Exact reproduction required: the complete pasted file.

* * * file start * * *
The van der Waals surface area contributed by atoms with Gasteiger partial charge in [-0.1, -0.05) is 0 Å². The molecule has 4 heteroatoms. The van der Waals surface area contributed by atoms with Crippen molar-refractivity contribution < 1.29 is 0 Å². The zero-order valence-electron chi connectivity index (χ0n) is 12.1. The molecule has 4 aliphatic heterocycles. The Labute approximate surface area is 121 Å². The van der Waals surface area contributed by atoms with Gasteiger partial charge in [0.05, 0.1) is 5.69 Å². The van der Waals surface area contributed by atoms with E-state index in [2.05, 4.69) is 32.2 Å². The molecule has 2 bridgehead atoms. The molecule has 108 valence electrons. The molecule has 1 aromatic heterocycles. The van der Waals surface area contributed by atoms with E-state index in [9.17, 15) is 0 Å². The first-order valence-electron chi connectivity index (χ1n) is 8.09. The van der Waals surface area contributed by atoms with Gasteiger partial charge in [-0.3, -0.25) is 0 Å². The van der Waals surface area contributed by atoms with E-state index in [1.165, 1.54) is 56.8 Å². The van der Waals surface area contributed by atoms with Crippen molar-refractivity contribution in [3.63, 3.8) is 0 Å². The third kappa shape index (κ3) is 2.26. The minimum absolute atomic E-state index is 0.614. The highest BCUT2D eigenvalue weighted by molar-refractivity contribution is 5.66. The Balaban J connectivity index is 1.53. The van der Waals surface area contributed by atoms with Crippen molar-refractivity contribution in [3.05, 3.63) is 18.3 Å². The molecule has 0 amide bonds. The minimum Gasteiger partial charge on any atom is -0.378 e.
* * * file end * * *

The van der Waals surface area contributed by atoms with Gasteiger partial charge in [-0.1, -0.05) is 0 Å². The molecule has 4 heteroatoms. The van der Waals surface area contributed by atoms with Crippen molar-refractivity contribution < 1.29 is 0 Å². The zero-order valence-electron chi connectivity index (χ0n) is 12.1. The molecule has 4 aliphatic heterocycles. The Labute approximate surface area is 121 Å². The van der Waals surface area contributed by atoms with Gasteiger partial charge in [0.05, 0.1) is 5.69 Å². The van der Waals surface area contributed by atoms with E-state index in [2.05, 4.69) is 32.2 Å². The molecule has 2 bridgehead atoms. The molecule has 108 valence electrons. The molecule has 1 aromatic heterocycles. The van der Waals surface area contributed by atoms with E-state index in [9.17, 15) is 0 Å². The first-order valence-electron chi connectivity index (χ1n) is 8.09. The van der Waals surface area contributed by atoms with Gasteiger partial charge in [-0.3, -0.25) is 0 Å². The van der Waals surface area contributed by atoms with E-state index in [1.165, 1.54) is 56.8 Å². The van der Waals surface area contributed by atoms with Crippen molar-refractivity contribution in [3.63, 3.8) is 0 Å². The third kappa shape index (κ3) is 2.26. The minimum absolute atomic E-state index is 0.614. The highest BCUT2D eigenvalue weighted by molar-refractivity contribution is 5.66. The Balaban J connectivity index is 1.53. The van der Waals surface area contributed by atoms with Crippen molar-refractivity contribution in [3.05, 3.63) is 18.3 Å². The molecule has 0 amide bonds. The minimum Gasteiger partial charge on any atom is -0.378 e.